Actually, a frustration I’ve had of late is…I’ve been writing what I’ve called an a-day-at-a-time book, full of journal entries, but mostly in verse, not very prose-y. I’ll do it every summer for a few months, with everything basically fragmentary. Once in a while a narrative might develop, but never really gets separated from the whole.

    And one thing that has concerned me over time is that, with a lot of my poems, they might have appeared in magazines in the late 80s, but then not in book form until 1997 or 2001. My books don’t necessarily track what I wrote over the last three or four years. So any sense of a public poetic identity can feel askew at times. Even with Envelope of Night covering such various kinds of work, I’ll still need to find, even as a reader myself, some center as I glance back at it. I thought Marion Wilson’s drawings do a bit of that, because of the house concern and that sense of a repetition of certain elements you’ve described: “window,” “envelope,” etcetera. Or certain book covers, like Susan Lyman’s for None, River, have helped with that. Her cover created this much more concrete, much more plausible landscape for the abstraction of this title. These are small things, but it was just a wonderful surprise when Kazim called that day out of the blue — and then all the labor they put into the selected.

    The word “rumination” also comes to mind. We’ve talked about repeated motifs, repeated images. You’ve mentioned returning to past projects and to earlier drafts. You clearly hold the details of this whole lived poetic trajectory in your mind quite concretely. You’ve also discussed sometimes trying to discover the intention in your own work. And I wonder more generally about the place of thinking in your poetics. One early Envelope of Night poem, “The Fires They Kept,” has the lines: “if in the stellar coast of evening, I could only know my name…I would think I would stop hating thinking, which is the only feeling I know, which survives thinking, even more lastly than thinking.” Could you discuss a bit what place thinking and / or hating thinking holds both in your early work and throughout your writing — and again how that all might reflect a poetics of getting sober?

    Robert Creeley mentioned in an interview or essay that the ideal would be to think with the poem as you write it, to be hand-in-hand with both the poem and the thinking — which always stood out to me because of my own tendency to overthink. And this does tie directly to sobriety. The doctor who invited me to an AA meeting told me…or the next day, after that first meeting, I thought: Well I do have a problem, but I’m not like these people. But he said something I would never forget (like the Tranströmer letter). The back of my neck still rises when I mention this. After the meeting, he said: “I have a suggestion for you. Don’t drink, just for tonight.” The next meeting was the next morning. And he said: “Don’t drink. Don’t think, and go to the next meeting.” And when he said “Don’t think,” something opened up inside me. Nobody had ever said that to me. In my extreme stupidity, I thought: My god, what does this man know about me that I never knew about myself? And he immediately upped it with the statement: “The reason I’m saying ‘Don’t think,’ at this moment, is I feel right now that thinking for you would not be thinking — it would be agitation.”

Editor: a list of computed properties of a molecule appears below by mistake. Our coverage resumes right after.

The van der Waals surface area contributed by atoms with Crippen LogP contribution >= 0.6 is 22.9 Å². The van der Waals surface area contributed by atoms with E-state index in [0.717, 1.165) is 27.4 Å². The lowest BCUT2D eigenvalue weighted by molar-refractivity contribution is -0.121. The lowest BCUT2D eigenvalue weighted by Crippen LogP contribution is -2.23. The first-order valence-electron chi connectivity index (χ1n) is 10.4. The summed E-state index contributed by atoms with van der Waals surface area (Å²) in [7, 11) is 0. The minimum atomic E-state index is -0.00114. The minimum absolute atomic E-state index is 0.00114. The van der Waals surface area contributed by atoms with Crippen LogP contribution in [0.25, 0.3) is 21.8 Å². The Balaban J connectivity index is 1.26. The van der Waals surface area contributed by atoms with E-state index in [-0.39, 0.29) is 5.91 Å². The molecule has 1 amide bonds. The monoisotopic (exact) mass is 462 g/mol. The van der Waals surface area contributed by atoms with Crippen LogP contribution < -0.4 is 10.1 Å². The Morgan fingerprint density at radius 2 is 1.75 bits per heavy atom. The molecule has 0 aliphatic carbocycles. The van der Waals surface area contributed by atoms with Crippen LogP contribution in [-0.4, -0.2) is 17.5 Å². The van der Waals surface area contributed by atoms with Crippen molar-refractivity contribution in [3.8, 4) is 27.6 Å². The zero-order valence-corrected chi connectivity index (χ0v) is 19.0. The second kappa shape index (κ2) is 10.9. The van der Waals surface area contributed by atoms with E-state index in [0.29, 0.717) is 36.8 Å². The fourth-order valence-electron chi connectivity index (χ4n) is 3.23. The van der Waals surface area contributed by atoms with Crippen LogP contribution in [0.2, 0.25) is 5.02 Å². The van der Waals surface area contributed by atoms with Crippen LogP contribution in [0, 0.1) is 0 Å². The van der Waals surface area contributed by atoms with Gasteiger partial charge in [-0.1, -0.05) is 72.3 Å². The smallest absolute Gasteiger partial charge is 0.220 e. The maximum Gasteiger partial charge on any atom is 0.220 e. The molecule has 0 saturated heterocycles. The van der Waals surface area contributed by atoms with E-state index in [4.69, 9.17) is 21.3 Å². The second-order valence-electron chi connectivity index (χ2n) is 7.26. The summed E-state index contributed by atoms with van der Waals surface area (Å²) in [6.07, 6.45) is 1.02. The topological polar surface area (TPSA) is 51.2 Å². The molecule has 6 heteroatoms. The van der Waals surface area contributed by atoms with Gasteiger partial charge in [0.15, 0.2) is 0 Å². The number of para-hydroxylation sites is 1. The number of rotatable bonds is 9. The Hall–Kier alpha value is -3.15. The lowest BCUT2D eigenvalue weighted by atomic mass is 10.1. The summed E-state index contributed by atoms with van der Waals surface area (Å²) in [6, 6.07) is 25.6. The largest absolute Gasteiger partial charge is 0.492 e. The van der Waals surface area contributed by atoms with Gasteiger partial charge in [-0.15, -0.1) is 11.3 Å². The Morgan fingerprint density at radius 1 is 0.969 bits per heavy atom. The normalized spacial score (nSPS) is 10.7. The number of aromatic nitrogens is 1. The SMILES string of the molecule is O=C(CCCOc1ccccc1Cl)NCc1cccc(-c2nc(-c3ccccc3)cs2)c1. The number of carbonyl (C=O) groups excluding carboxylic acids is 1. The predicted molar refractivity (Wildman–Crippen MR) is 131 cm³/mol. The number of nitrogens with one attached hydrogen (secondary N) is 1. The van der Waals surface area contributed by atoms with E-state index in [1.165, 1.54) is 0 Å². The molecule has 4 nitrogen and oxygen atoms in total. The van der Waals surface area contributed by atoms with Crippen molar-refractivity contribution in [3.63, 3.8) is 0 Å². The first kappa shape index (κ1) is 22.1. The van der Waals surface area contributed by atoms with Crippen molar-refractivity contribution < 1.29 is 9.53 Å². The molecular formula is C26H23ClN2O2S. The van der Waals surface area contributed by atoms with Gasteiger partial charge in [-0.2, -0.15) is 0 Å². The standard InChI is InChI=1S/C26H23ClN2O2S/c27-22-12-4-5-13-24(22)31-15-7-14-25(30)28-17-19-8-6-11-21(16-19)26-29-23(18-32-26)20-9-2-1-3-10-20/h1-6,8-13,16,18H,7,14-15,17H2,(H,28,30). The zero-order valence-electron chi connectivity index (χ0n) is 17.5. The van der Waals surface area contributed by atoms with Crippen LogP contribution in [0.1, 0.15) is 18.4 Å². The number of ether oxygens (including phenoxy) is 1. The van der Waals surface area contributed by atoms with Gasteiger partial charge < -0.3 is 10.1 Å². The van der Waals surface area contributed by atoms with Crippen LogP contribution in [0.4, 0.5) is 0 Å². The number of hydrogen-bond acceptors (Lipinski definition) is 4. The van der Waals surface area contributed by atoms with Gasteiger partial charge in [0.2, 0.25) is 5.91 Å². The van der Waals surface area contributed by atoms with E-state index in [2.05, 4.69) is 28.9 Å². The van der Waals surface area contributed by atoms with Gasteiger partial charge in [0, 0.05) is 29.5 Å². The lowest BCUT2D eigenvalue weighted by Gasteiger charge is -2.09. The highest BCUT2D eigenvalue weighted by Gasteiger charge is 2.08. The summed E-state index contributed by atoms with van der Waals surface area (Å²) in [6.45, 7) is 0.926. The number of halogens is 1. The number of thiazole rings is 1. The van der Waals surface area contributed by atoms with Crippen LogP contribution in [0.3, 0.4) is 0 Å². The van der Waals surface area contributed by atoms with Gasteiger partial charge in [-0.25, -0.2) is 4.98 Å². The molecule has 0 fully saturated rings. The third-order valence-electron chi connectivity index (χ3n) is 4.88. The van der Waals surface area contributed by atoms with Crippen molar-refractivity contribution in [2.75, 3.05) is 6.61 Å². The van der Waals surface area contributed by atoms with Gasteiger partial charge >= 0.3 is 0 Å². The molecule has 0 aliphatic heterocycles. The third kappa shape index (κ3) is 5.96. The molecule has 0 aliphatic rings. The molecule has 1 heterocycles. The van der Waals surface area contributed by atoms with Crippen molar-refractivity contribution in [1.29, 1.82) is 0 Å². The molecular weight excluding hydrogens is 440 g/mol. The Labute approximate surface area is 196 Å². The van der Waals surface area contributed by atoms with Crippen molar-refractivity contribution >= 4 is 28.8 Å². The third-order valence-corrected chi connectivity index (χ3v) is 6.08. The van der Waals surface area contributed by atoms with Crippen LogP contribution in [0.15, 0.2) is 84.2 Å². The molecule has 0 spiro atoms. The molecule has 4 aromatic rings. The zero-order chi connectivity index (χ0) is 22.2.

Despite years of sobriety, I still will start overthinking a day-to-day decision or problem. I’m sure this creeps into how I look at things I’ve written. If I start thinking, I quickly move to overthinking, and really not thinking. It remains an agitation. I have little tricks I try to do to bring myself back from that. I enjoy the song-writing and drawing as a complete amateur, not doing it professionally. I can listen to a song I’ve attempted, just singing acapella and improvised. It’s very easy to like that even if it doesn’t “work” at all. That doesn’t bother me. Or with drawing, it might be like: If I do this, I might destroy the drawing, but I want to try anyway. My identity does get tied up with drawing, but in a way that relaxes me.

    Again this all reminds me of a remark I would hear in recovery meetings. People would say: “If you lower your expectations, your serenity will rise.” Over a long time I realized that if I did this not only with my personal life, but with my writing, it would really help me. That ties in with a remark William Stafford makes in a short essay in Writing the Australian Crawl. I would hand it out to students. Again I knew he was onto something, but it took me more than a decade to realize what he’d said. He said that 90% of what he wrote was like most conversation — it didn’t amount to much. Once sober, when I looked at that, not only did I identify with the comment, and feel comfortable with it, but I also immediately thought: Gee, with 10% of your frequent writing, every few years you probably have a pretty interesting book [Laughter]. But that comfort zone of feeling like Yeah, a lot of this won’t amount to much, but it’s part of my practice of being a writer — again those kinds of directions and signposts were invaluable to me. I just wish I could practice them a bit more clearly sometimes in my personal life day to day.